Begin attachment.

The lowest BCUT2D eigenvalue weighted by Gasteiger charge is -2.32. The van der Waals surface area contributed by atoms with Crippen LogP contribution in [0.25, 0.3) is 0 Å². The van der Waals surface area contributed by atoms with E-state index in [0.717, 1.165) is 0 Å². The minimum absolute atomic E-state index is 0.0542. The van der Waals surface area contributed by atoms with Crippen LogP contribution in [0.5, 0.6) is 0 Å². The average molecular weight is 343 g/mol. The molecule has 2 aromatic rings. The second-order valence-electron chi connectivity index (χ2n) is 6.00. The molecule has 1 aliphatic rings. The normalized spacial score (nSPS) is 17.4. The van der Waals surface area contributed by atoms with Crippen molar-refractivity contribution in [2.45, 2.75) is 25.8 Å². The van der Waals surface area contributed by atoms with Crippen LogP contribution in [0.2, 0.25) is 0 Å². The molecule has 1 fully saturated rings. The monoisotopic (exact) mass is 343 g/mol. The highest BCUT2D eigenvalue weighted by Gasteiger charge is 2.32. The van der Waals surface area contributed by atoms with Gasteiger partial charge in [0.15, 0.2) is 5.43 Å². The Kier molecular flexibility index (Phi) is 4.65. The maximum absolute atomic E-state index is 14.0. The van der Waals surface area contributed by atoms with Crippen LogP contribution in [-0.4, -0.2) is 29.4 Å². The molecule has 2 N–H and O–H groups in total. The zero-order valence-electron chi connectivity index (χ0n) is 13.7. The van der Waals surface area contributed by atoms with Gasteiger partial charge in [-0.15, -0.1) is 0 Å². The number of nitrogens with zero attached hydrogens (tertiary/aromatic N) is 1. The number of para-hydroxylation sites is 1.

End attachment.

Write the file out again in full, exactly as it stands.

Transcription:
The lowest BCUT2D eigenvalue weighted by Gasteiger charge is -2.32. The van der Waals surface area contributed by atoms with Crippen LogP contribution in [0.25, 0.3) is 0 Å². The van der Waals surface area contributed by atoms with E-state index in [0.717, 1.165) is 0 Å². The minimum absolute atomic E-state index is 0.0542. The van der Waals surface area contributed by atoms with Crippen LogP contribution in [0.5, 0.6) is 0 Å². The average molecular weight is 343 g/mol. The molecule has 2 aromatic rings. The second-order valence-electron chi connectivity index (χ2n) is 6.00. The molecule has 1 aliphatic rings. The normalized spacial score (nSPS) is 17.4. The van der Waals surface area contributed by atoms with Crippen molar-refractivity contribution in [2.45, 2.75) is 25.8 Å². The van der Waals surface area contributed by atoms with Crippen LogP contribution in [0.2, 0.25) is 0 Å². The molecule has 1 fully saturated rings. The monoisotopic (exact) mass is 343 g/mol. The highest BCUT2D eigenvalue weighted by Gasteiger charge is 2.32. The van der Waals surface area contributed by atoms with Gasteiger partial charge in [0.15, 0.2) is 5.43 Å². The Kier molecular flexibility index (Phi) is 4.65. The maximum absolute atomic E-state index is 14.0. The van der Waals surface area contributed by atoms with Crippen LogP contribution in [-0.4, -0.2) is 29.4 Å². The molecule has 2 N–H and O–H groups in total. The zero-order valence-electron chi connectivity index (χ0n) is 13.7. The van der Waals surface area contributed by atoms with Gasteiger partial charge in [-0.15, -0.1) is 0 Å². The number of nitrogens with zero attached hydrogens (tertiary/aromatic N) is 1. The number of para-hydroxylation sites is 1.